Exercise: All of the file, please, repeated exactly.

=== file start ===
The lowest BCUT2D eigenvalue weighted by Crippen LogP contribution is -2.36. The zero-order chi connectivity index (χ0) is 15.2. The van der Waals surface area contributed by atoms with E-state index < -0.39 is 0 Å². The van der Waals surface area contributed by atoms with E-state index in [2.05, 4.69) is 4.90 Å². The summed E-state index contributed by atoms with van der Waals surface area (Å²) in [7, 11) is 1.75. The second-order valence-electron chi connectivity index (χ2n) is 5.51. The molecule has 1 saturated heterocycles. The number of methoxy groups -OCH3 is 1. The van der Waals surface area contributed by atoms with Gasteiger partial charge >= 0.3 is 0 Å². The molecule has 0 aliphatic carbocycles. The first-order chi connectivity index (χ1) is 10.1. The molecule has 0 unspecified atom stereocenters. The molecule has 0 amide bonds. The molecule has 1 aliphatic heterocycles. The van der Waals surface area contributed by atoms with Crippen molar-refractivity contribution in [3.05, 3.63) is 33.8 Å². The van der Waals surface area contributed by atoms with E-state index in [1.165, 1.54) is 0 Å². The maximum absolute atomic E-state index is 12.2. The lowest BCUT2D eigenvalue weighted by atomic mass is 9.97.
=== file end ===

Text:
The lowest BCUT2D eigenvalue weighted by Crippen LogP contribution is -2.36. The zero-order chi connectivity index (χ0) is 15.2. The van der Waals surface area contributed by atoms with E-state index < -0.39 is 0 Å². The van der Waals surface area contributed by atoms with E-state index in [2.05, 4.69) is 4.90 Å². The summed E-state index contributed by atoms with van der Waals surface area (Å²) in [7, 11) is 1.75. The second-order valence-electron chi connectivity index (χ2n) is 5.51. The molecule has 1 saturated heterocycles. The number of methoxy groups -OCH3 is 1. The van der Waals surface area contributed by atoms with Gasteiger partial charge >= 0.3 is 0 Å². The molecule has 0 aliphatic carbocycles. The first-order chi connectivity index (χ1) is 10.1. The molecule has 0 unspecified atom stereocenters. The molecule has 0 amide bonds. The molecule has 1 aliphatic heterocycles. The van der Waals surface area contributed by atoms with Crippen molar-refractivity contribution in [3.05, 3.63) is 33.8 Å². The van der Waals surface area contributed by atoms with E-state index in [1.165, 1.54) is 0 Å². The maximum absolute atomic E-state index is 12.2. The lowest BCUT2D eigenvalue weighted by atomic mass is 9.97.